Nothing in § 1677a(c)(2)(A) requires the uniform treatment of all duties prescribed under a particular statutory authorization. Nor, more specifically, have we been shown anything in the § 232 framework that requires the uniform treatment of all duties imposed by the President under § 232. Specifically, although Borusan suggests that we categorically conclude that § 232 duties are not United States import duties, see Oral Arg. at 43:20-44:19, it has presented no persuasive reason to conclude that the relevant question—whether a specific duty prescribed by a particular presidential action under § 232 constitutes a "United States import dut[y]" under § 1677a(c)(2)(A)—must have the same answer for all such actions under § 232.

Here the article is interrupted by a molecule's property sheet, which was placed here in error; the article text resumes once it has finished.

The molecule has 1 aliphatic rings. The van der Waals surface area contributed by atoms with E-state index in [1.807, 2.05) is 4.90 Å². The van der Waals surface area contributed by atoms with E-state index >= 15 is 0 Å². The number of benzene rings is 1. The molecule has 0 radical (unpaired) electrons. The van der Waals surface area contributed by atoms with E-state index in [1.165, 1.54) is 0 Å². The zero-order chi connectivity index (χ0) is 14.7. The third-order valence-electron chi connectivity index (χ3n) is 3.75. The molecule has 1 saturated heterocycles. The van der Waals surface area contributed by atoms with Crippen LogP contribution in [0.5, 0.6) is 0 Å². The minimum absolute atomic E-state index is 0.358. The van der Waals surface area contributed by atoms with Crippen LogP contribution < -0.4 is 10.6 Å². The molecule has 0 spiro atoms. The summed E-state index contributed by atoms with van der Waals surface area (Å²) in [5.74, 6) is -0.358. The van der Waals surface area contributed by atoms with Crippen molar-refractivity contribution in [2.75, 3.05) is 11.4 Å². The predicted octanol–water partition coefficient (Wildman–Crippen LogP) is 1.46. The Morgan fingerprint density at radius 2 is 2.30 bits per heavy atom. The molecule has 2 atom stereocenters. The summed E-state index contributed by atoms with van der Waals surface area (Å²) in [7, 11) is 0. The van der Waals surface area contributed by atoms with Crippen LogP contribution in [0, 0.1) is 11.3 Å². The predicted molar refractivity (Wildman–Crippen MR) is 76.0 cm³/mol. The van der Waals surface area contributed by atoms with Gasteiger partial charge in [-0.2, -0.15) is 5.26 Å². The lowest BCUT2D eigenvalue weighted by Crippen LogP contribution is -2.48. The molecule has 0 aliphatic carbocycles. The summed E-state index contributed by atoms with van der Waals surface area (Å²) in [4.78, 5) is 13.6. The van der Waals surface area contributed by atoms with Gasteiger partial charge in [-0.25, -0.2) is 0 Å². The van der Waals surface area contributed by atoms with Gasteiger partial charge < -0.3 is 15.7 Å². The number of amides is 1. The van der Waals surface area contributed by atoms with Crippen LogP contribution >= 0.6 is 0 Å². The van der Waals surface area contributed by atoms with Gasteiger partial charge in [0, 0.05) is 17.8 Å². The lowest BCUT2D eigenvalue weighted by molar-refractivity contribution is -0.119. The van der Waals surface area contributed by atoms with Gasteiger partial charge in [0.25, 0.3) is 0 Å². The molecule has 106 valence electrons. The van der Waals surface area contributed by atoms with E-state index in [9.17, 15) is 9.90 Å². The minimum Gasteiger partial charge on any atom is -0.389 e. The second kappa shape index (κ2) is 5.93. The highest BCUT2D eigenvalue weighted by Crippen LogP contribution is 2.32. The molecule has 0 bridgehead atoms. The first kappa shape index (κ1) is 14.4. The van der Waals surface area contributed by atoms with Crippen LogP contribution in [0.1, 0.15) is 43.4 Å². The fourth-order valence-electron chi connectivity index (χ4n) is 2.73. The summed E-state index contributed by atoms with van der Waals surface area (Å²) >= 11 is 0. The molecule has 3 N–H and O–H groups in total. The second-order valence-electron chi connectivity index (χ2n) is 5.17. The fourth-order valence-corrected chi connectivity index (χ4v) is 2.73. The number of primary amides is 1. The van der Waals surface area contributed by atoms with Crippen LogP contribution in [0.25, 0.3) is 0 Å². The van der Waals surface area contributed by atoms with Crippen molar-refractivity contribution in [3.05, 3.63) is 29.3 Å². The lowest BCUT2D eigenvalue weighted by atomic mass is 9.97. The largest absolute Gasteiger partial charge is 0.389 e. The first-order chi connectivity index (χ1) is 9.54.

Section 232 by its terms gives the President discretion to determine "the nature and duration of the action" needed to "adjust the imports of the article and its derivatives" to address the national-security threat. 19 U.S.C. § 1862(c)(1)(A)(ii). Even as to a choice between quotas and duties, § 232 gives the President "discretion in determining the method to be used to adjust imports." Federal Energy Administration v. Algonquin SNG, Inc., 426 U.S. 548, 561 (1976). The President's discretion is broad enough to encompass the choice of whether a duty is to be imposed on top of the amounts of antidumping duties that would be due without the duty or, instead, is to partly or wholly substitute for such duties. See Transpacific, 4 F.4th at 1324-26 (affirming discretion as to action to be taken).